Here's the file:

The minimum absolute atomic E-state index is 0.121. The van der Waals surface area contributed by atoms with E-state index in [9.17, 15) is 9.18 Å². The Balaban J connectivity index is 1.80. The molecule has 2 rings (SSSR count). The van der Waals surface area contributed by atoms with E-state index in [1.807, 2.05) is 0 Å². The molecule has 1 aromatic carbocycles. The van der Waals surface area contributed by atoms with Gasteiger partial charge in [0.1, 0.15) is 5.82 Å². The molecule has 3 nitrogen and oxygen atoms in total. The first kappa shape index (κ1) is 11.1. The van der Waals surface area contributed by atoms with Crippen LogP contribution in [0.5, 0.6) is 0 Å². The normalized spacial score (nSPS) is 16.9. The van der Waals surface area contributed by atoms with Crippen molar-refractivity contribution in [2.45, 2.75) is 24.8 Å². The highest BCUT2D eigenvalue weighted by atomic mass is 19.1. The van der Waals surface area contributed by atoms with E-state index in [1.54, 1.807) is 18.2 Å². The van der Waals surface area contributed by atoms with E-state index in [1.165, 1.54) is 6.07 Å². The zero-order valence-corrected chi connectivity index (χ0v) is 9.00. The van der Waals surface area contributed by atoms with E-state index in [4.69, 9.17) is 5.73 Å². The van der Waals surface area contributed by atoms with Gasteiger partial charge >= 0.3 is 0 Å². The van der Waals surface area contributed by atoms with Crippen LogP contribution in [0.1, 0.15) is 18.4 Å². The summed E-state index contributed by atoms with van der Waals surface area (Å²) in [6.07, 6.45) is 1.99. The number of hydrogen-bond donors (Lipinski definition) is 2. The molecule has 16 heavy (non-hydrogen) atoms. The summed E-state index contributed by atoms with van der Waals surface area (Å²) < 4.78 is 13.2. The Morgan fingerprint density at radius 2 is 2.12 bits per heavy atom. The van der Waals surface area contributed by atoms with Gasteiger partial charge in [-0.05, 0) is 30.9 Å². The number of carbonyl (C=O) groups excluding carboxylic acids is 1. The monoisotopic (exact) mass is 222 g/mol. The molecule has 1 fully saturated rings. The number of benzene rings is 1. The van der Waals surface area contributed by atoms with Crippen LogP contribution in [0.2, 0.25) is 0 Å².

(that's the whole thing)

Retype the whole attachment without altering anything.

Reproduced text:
The minimum absolute atomic E-state index is 0.121. The van der Waals surface area contributed by atoms with E-state index in [9.17, 15) is 9.18 Å². The Balaban J connectivity index is 1.80. The molecule has 2 rings (SSSR count). The van der Waals surface area contributed by atoms with E-state index in [1.807, 2.05) is 0 Å². The molecule has 1 aromatic carbocycles. The van der Waals surface area contributed by atoms with Gasteiger partial charge in [0.1, 0.15) is 5.82 Å². The molecule has 3 nitrogen and oxygen atoms in total. The first kappa shape index (κ1) is 11.1. The van der Waals surface area contributed by atoms with Crippen LogP contribution in [0.5, 0.6) is 0 Å². The normalized spacial score (nSPS) is 16.9. The van der Waals surface area contributed by atoms with Crippen molar-refractivity contribution in [2.45, 2.75) is 24.8 Å². The highest BCUT2D eigenvalue weighted by atomic mass is 19.1. The van der Waals surface area contributed by atoms with E-state index in [1.54, 1.807) is 18.2 Å². The van der Waals surface area contributed by atoms with E-state index in [1.165, 1.54) is 6.07 Å². The zero-order valence-corrected chi connectivity index (χ0v) is 9.00. The van der Waals surface area contributed by atoms with E-state index in [4.69, 9.17) is 5.73 Å². The van der Waals surface area contributed by atoms with Gasteiger partial charge >= 0.3 is 0 Å². The van der Waals surface area contributed by atoms with Crippen LogP contribution in [0.1, 0.15) is 18.4 Å². The summed E-state index contributed by atoms with van der Waals surface area (Å²) in [6.07, 6.45) is 1.99. The number of hydrogen-bond donors (Lipinski definition) is 2. The molecule has 16 heavy (non-hydrogen) atoms. The summed E-state index contributed by atoms with van der Waals surface area (Å²) < 4.78 is 13.2. The Morgan fingerprint density at radius 2 is 2.12 bits per heavy atom. The van der Waals surface area contributed by atoms with Gasteiger partial charge in [-0.05, 0) is 30.9 Å². The number of carbonyl (C=O) groups excluding carboxylic acids is 1. The monoisotopic (exact) mass is 222 g/mol. The molecule has 1 fully saturated rings. The number of benzene rings is 1. The van der Waals surface area contributed by atoms with Crippen LogP contribution in [0.2, 0.25) is 0 Å².